Wildlife with an amateur observer
THE joy of Christmas lasts well beyond the holiday season itself. One of my favourite gifts this year was a translation of a 17th century text, written by a West Cork man, describing the flora and fauna of Ireland. In it, he offers a completely different perspective of West Cork.
He describes many species that are now either rare or extinct and tells of how the people of 17th century West Cork interacted with the world around them.
The Natural History of Ireland was written by Don Philip O’Sullivan Beare around 1625. Along with many others of the Gaelic nobility, Philip was forced to emigrate to Spain when he was a young boy. He spent the remainder of his life in Spain where he wrote extensively about Ireland and Irish history.
Philip was the first cousin of ‘Donal Cam’, The O’Sullivan Beare, chieftain of that branch of the family. After the defeat of the Irish at the Battle of Kinsale, Philip was sent to Spain in February 1602 with the Beara chieftain’s five-year-old son, Donal. Following the fall of Dunboy Castle, Philip’s father later took part in the epic march of Donal Cam and his followers to his nearest allies in Leitrim. Only 35 out of the 1000 or so who set out on this infamous journey made it to safety, the rest dying along the way. They eventually joined Philip and Donal in exile.
Don Philip was educated in Spain and subsequently joined the Spanish Navy. He wrote The Natural History of Ireland to refute the 12th century text by Giraldus Cambrensis, Topographia Hiberniae. This was written as a form of propaganda to justify the Norman invasion of Ireland and it was full of inaccuracies. The 16th and early 17th century saw the revival of this text as it was used to excuse the brutality of the Elizabethian conquest of Ireland. Other contemporary English writers wrote about Ireland in a similar vein. Don Philip’s manuscript was a form of ‘reverse propaganda’ in a sense as he was trying to paint a better picture of Ireland for its Spanish allies.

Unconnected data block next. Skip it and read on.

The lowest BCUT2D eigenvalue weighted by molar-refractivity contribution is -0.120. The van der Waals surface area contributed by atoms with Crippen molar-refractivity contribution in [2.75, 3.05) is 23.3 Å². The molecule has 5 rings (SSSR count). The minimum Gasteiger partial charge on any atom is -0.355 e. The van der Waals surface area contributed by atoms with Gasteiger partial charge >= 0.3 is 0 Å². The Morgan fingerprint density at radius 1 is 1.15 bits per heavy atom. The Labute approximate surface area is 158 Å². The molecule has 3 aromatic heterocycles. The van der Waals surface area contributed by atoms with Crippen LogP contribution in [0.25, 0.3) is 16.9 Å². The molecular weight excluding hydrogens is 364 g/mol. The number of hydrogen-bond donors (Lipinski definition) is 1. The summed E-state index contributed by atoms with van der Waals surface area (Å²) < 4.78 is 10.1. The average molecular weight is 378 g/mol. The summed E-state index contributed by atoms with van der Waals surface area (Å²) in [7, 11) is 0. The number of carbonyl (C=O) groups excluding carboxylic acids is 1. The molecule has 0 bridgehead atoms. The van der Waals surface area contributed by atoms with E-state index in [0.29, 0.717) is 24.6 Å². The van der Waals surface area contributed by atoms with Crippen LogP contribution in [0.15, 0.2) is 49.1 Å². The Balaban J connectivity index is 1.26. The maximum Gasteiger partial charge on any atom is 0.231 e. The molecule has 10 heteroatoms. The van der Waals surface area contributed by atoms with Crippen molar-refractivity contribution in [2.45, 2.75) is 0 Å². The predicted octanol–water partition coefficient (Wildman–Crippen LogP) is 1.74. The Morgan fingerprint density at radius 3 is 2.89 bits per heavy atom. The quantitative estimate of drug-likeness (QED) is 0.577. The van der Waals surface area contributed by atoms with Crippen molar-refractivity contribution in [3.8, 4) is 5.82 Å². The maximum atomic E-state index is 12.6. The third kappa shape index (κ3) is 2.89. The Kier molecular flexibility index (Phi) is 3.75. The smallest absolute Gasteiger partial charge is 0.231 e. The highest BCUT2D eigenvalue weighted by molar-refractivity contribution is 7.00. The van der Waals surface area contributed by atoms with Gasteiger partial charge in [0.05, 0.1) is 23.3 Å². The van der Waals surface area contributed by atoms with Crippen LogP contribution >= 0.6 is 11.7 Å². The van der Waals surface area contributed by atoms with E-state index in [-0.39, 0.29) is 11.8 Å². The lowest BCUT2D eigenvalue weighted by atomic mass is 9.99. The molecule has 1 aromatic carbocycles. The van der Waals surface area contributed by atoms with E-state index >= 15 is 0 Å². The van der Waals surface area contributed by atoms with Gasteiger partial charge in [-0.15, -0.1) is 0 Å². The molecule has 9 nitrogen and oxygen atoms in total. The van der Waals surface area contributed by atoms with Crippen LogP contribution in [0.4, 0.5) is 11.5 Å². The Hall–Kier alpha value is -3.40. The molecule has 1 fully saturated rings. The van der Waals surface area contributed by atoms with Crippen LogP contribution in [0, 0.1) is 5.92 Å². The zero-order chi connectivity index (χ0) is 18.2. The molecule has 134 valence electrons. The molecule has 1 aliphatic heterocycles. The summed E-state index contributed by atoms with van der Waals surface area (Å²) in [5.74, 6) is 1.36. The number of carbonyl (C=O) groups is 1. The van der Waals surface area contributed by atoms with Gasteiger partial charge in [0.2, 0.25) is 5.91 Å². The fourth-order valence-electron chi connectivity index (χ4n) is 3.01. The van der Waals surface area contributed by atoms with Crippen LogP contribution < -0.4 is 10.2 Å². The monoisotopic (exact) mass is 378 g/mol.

Don Philip starts his description of the land animals of Ireland with that of man. ‘This island produces men tall in stature and elegant with well-formed countenance, capable of putting up with heat, cold, thirst and hunger ... high-minded and fit for war’.
Dogs, in Don Philip’s opinion, are the most important of the four-legged animals because of their ability to hunt and guard. However, he qualifies this by saying that ‘from the types of dogs which this island produces, those which guard only the house with their barking or go as companions to their masters are said to be the lowest types. In my opinion though, less useful than these dogs are the ones the noble women have as their favourites, because of the smallness of their bodies and their cheerfulness, whether shaggy, or bald ones, recently imported’. It seems that Philip didn’t have much time for lap-dogs.
He greatly admired the ‘hounds’ for their ‘elegance of body, swiftness and courage’ and says that ‘of all the dogs in the world, they are the most outstanding’. He goes on to say that ‘the smallest of these catch hares, foxes and badgers, but the large ones even kill deer, wolves and wild boar’. These are the famous wolf-dogs of Ireland. Many of them were exported out of Ireland by the fleeing Irish nobility after the Battle of Kinsale. So many, in fact, that wolves began to become a problem and a law was passed by the Cromwellian Parliament banning their export.